Since Theresa May’s announcement that men who shout at their wives could face up to 14 years in prison, the issue of coercive control has been in the media. Launched by a plethora of largely meaningless headlines, the idea that coercive control is a new offence which tightens the net around nasty men, protecting feeble victim women has been on our front pages recently.
Interpreted by women’s groups as being behaviour designed to control women’s freedoms, actually coercive control is defined as follows
Any incident or pattern of incidents of controlling, coercive, threatening behaviour, violence or abuse between those aged 16 or over who are or have been intimate partners or family members regardless of gender or sexuality.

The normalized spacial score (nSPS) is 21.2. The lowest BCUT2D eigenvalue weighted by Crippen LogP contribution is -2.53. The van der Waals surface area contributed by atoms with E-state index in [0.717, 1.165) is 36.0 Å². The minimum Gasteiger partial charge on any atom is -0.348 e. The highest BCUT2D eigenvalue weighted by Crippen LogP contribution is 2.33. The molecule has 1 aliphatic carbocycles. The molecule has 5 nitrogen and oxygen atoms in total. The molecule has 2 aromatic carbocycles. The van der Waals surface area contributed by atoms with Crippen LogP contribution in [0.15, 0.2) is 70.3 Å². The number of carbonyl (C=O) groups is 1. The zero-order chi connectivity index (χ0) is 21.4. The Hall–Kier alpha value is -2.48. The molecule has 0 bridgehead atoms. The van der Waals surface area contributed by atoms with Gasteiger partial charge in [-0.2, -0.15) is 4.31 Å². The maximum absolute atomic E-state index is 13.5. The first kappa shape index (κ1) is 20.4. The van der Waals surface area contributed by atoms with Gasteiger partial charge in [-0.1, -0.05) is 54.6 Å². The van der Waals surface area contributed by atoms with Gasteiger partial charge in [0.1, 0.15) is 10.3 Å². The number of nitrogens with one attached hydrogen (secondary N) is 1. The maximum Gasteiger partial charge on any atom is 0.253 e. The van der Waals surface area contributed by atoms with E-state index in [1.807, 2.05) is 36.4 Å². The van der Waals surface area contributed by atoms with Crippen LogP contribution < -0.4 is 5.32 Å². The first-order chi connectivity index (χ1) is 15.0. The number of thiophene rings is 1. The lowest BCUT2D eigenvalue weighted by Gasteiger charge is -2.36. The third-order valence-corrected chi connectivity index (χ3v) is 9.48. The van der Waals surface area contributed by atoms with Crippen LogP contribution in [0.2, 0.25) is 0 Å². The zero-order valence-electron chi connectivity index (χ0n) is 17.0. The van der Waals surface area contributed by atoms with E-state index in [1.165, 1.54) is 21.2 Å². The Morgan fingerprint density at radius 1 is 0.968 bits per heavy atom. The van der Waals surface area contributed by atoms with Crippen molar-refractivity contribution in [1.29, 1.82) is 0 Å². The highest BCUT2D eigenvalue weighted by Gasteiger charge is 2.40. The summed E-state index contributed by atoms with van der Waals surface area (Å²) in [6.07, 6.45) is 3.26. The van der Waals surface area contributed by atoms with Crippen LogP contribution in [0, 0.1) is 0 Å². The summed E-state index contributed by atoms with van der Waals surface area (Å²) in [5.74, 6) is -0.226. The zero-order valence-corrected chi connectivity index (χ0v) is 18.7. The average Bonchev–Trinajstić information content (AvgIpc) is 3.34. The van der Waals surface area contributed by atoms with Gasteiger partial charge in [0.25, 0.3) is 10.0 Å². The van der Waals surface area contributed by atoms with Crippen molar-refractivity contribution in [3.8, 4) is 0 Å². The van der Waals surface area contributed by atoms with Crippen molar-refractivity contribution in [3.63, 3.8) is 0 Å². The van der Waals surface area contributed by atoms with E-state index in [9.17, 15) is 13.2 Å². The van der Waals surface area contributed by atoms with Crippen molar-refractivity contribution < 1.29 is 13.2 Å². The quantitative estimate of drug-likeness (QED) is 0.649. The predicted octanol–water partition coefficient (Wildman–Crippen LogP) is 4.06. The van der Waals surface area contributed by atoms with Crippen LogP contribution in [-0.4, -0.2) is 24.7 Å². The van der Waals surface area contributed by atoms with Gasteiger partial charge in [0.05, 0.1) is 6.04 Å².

Which pretty much makes this a gender neutral piece of legislation, meaning that it covers the behaviours of both men AND women. The problem of course is, that any piece of gender neutral legislation, when enacted in a gender biased field, ends up re-inforcing gender biased outcomes. Which means that this legislation ends up without a doubt, being about nasty men and defenceless women who are being bullied and nothing else.
What it is most definitely not interpreted as is ‘contact denial’ that pattern of behaviour which is both coercive and controlling in that it involves the systematic interference of a child’s relationship with a parent on a deliberate basis designed to cause harm and abuse.